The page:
Russian Stronghold in Ukraine Preparing to Fight the Revolution
On Wednesday, just as the violence in Kiev was reaching its cadence, Yermakova sent an appeal to the Kremlin asking Russia to send in troops to “prevent a genocide of the Russian population of Crimea.” The revolution, she wrote in a missive to Russian President Vladimir Putin, is being carried out by mercenaries with funding from Europe and the United States “with only one goal in mind: the destruction of the Russian world.”
Though the Kremlin has not yet responded to her plea for help, Russia used a similar appeal as a pretext for the land invasion of South Ossetia, a breakaway region of Georgia, in 2008. That August, Russia claimed that the people of South Ossetia were at risk of genocide when the Georgian military tried to take control of the rebel region by force. Russia responded by sending in its tanks, and after a weeklong war, it seized a fifth of Georgia’s territory, including all of South Ossetia.
On Saturday afternoon in Crimea, around 3,000 ethnic Russians came out to appeal for the protection of Moscow at a demonstration in the main square of Sevastopol, a short walk from the warships of the Russian Black Sea Fleet. “There isn’t even any need for Russia to invade,” Yermakova, who organized the demonstration, told TIME on the square. “They are already right here.”
Earlier that day, a senior delegation of Russian diplomats arrived in Ukraine to assess their options. In the eastern city of Kharkiv, they met with about 3,000 local and municipal officials from the deposed government, all of them from the pro-Russian regions of eastern and southern Ukraine. The deposed President Viktor Yanukovych, who had fled to Kharkiv from Kiev earlier that day, did not attend. Together, pro-Russian Ukrainian officials and the Russian delegation passed a resolution denouncing the revolutionary leaders as “extremists and terrorists.”
- see more, from time – Lawmakers and worried citizens in the pro-Russia Crimea consider their options
SIMFEROPOL, Ukraine (AP) – Russia granted protection to the fugitive Ukrainian president, Russian media reported Thursday, as dozens of heavily armed gunmen seized control of government buildings in Ukraine’s Crimea region and raised the Russian flag.
The moves pose an immediate challenge to Ukraine’s new authorities as they seek to set up an interim government for the country, whose population is divided in loyalties between Russia and the West. Some 150,000 Russian soldiers carried out military exercises and fighter jets patrolled the border.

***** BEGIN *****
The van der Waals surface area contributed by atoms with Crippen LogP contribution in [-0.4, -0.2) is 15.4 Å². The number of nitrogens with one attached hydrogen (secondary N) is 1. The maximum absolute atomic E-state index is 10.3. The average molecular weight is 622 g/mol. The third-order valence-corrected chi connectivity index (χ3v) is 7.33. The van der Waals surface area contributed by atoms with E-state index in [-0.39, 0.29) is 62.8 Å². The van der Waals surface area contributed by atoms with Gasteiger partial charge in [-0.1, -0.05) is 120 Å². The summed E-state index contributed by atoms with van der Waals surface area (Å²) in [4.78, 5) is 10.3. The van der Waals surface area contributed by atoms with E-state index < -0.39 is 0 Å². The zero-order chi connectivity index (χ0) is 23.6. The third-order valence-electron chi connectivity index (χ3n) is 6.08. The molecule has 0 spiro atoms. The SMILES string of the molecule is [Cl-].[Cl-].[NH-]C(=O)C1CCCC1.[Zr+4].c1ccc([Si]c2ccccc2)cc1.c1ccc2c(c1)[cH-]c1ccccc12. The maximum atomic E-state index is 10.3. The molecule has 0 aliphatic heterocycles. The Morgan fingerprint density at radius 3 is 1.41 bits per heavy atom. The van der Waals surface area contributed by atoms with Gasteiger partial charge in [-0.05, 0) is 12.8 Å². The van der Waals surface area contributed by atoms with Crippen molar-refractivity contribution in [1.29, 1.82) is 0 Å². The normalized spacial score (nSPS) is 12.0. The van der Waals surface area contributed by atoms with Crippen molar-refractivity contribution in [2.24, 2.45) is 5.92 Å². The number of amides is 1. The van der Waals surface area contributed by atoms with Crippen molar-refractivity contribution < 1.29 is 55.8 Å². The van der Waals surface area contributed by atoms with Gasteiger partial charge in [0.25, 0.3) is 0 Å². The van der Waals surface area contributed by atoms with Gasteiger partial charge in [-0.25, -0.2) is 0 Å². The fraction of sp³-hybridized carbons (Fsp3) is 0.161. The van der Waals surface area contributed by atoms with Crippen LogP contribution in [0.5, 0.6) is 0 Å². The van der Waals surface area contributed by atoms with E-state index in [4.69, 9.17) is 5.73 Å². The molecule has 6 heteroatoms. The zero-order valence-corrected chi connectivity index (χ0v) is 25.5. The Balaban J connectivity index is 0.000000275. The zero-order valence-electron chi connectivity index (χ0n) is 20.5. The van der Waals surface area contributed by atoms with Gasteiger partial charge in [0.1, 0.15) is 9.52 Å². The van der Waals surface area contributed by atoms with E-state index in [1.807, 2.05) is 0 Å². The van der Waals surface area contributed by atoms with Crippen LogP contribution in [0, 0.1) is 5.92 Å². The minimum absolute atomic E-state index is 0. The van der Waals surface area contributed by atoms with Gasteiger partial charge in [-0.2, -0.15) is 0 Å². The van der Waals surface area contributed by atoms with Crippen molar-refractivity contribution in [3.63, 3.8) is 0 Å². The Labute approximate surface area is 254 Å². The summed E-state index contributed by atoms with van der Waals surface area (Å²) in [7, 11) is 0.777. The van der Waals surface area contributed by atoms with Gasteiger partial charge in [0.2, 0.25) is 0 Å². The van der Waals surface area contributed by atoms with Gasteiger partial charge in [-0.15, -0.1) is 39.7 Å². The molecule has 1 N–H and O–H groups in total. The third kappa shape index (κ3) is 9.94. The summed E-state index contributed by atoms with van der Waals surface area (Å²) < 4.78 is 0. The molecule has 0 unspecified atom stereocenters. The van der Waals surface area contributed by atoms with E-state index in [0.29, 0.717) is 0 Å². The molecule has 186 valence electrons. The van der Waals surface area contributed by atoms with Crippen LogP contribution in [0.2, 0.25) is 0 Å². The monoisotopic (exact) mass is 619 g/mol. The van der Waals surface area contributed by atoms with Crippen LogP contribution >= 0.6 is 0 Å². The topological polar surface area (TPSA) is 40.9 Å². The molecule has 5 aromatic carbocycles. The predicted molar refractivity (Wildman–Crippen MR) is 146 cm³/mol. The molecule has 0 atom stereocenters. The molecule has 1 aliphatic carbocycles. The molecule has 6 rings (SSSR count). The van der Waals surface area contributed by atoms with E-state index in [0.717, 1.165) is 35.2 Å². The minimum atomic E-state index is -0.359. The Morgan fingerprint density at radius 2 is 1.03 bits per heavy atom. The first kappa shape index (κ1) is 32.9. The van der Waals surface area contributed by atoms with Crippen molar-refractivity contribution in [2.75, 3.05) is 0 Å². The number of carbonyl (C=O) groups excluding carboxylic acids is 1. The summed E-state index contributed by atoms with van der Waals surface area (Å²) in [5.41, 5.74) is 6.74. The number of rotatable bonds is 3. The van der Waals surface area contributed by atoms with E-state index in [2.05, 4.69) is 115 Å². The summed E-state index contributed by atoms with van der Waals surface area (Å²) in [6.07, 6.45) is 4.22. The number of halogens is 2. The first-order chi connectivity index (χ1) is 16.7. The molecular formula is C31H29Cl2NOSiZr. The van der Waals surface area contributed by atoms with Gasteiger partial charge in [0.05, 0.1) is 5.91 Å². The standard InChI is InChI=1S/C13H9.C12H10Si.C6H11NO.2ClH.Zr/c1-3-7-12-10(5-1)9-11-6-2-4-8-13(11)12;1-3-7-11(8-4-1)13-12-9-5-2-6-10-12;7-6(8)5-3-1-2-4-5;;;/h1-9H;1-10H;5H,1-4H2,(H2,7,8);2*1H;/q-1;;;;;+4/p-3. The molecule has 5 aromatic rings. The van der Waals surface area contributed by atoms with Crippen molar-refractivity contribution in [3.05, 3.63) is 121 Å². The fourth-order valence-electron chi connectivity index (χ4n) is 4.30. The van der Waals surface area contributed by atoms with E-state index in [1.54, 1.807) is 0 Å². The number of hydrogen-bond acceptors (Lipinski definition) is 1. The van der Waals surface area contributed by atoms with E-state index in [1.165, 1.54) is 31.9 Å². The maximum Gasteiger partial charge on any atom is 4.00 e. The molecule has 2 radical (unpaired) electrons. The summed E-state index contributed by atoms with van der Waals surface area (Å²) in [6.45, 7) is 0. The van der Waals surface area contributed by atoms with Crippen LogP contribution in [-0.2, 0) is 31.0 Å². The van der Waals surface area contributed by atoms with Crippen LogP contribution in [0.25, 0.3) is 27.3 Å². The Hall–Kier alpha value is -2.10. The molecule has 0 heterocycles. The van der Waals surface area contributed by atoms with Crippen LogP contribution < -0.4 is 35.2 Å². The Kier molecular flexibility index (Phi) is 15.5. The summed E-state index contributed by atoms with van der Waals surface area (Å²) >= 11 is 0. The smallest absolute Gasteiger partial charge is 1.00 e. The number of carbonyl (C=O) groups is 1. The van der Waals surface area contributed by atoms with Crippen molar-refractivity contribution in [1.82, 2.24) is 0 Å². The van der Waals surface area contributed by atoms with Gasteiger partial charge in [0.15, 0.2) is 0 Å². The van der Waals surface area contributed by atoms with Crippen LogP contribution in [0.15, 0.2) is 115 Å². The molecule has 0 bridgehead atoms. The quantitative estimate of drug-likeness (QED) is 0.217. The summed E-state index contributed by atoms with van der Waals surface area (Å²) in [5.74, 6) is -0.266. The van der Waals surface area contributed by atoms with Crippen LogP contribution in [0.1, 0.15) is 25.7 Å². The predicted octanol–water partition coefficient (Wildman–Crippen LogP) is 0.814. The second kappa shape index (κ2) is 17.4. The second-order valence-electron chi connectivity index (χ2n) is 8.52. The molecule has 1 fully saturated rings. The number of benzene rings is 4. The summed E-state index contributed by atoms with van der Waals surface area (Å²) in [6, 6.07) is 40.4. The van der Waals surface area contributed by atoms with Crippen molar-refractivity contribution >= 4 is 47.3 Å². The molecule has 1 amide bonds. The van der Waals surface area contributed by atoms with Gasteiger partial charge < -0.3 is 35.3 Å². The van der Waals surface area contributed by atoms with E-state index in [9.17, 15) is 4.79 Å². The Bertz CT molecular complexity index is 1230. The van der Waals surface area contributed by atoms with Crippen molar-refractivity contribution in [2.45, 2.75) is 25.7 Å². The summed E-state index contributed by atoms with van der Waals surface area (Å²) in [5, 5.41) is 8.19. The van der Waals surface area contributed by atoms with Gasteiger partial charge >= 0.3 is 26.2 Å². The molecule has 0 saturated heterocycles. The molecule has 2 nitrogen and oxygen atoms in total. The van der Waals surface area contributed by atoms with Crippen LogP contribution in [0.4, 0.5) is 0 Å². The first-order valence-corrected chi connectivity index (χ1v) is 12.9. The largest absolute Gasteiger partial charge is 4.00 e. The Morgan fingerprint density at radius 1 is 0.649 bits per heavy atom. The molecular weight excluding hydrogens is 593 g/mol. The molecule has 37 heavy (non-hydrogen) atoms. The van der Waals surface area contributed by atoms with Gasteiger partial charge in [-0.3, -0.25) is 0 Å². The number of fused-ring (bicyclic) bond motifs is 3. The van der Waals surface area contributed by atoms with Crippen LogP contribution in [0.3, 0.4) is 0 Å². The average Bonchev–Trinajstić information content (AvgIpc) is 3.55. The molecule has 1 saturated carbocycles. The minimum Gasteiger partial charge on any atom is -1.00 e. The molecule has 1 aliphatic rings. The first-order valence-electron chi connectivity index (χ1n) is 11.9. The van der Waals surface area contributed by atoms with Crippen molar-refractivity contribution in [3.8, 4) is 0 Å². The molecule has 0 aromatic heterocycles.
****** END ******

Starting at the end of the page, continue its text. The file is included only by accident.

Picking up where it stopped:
A respected Russian news organization reported that President Viktor Yanukovych, who was driven out of Kiev by a three-month protest movement, was staying in a Kremlin sanatorium just outside Moscow.
“I have to ask Russia to ensure my personal safety from extremists,” Yanukovych said in a statement carried by Russian news agencies on Thursday. He said he still considers himself president.
Shortly after, the same three Russian news agencies quoted an unnamed Russian official saying that Yanukovych’s request for protection “was satisfied on the territory of Russia.”
Oleksandr Turchynov, who stepped in as acting president after Yanukovych’s flight, condemned the takeover of government buildings in Crimea as a “crime against the government of Ukraine.” He warned that any move by Russian troops off of their base in Crimea “will be considered a military aggression.”
- from foxphilly
Dozens of armed men seized the regional government administration buildings in Ukraine’s southern Crimean region Thursday and raised the Russian flag in a challenge to the Eastern European country’s new leaders.
Crimea, a Black Sea peninsula with an ethnic Russian majority, is the last big bastion of opposition to the new political leadership in the capital, Kiev, after President Viktor Yanukovych’s ouster Saturday.
The seizure, coming a day after Russia ordered surprise military exercises on Ukraine’s doorstep, has raised fears about the push and pull of opposing allegiances in a country sandwiched between Russia and the European Union.
There’s a broad divide between those who support developments in Kiev — where parliament was voting on an interim West-leaning, national unity government Thursday — and those who back Russia’s continued influence in Crimea and across Ukraine.